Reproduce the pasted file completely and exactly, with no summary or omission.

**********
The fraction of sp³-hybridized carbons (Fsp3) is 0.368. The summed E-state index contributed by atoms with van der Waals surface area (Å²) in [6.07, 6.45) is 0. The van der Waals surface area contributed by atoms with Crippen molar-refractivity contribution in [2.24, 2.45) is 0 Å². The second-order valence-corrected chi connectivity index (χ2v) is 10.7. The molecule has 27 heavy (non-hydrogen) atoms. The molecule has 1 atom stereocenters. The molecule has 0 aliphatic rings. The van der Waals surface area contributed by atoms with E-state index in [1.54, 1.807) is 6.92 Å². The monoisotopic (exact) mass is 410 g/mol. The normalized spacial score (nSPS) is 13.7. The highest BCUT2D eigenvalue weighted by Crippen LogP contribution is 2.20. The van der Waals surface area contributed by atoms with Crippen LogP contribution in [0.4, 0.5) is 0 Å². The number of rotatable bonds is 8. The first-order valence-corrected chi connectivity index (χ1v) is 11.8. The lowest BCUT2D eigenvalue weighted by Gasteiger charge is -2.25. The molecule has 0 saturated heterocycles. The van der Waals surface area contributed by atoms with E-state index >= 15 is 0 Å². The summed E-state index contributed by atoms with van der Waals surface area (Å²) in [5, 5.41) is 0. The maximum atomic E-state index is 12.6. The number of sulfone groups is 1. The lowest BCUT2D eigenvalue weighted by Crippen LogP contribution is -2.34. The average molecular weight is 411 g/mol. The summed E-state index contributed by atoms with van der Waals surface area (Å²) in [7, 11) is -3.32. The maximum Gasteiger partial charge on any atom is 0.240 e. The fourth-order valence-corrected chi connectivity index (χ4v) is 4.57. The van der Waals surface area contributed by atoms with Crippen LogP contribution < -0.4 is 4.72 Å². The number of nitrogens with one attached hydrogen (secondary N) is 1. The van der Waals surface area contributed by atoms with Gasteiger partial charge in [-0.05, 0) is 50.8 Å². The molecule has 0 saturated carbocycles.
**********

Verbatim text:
The fraction of sp³-hybridized carbons (Fsp3) is 0.368. The summed E-state index contributed by atoms with van der Waals surface area (Å²) in [6.07, 6.45) is 0. The van der Waals surface area contributed by atoms with Crippen molar-refractivity contribution in [2.24, 2.45) is 0 Å². The second-order valence-corrected chi connectivity index (χ2v) is 10.7. The molecule has 27 heavy (non-hydrogen) atoms. The molecule has 1 atom stereocenters. The molecule has 0 aliphatic rings. The van der Waals surface area contributed by atoms with E-state index in [1.54, 1.807) is 6.92 Å². The monoisotopic (exact) mass is 410 g/mol. The normalized spacial score (nSPS) is 13.7. The highest BCUT2D eigenvalue weighted by Crippen LogP contribution is 2.20. The van der Waals surface area contributed by atoms with Crippen LogP contribution in [0.4, 0.5) is 0 Å². The number of rotatable bonds is 8. The first-order valence-corrected chi connectivity index (χ1v) is 11.8. The lowest BCUT2D eigenvalue weighted by Gasteiger charge is -2.25. The molecule has 0 saturated heterocycles. The van der Waals surface area contributed by atoms with E-state index >= 15 is 0 Å². The summed E-state index contributed by atoms with van der Waals surface area (Å²) in [5, 5.41) is 0. The maximum atomic E-state index is 12.6. The number of sulfone groups is 1. The lowest BCUT2D eigenvalue weighted by Crippen LogP contribution is -2.34. The average molecular weight is 411 g/mol. The summed E-state index contributed by atoms with van der Waals surface area (Å²) in [7, 11) is -3.32. The maximum Gasteiger partial charge on any atom is 0.240 e. The fourth-order valence-corrected chi connectivity index (χ4v) is 4.57. The van der Waals surface area contributed by atoms with Crippen LogP contribution < -0.4 is 4.72 Å². The number of nitrogens with one attached hydrogen (secondary N) is 1. The van der Waals surface area contributed by atoms with Gasteiger partial charge in [-0.05, 0) is 50.8 Å². The molecule has 0 saturated carbocycles.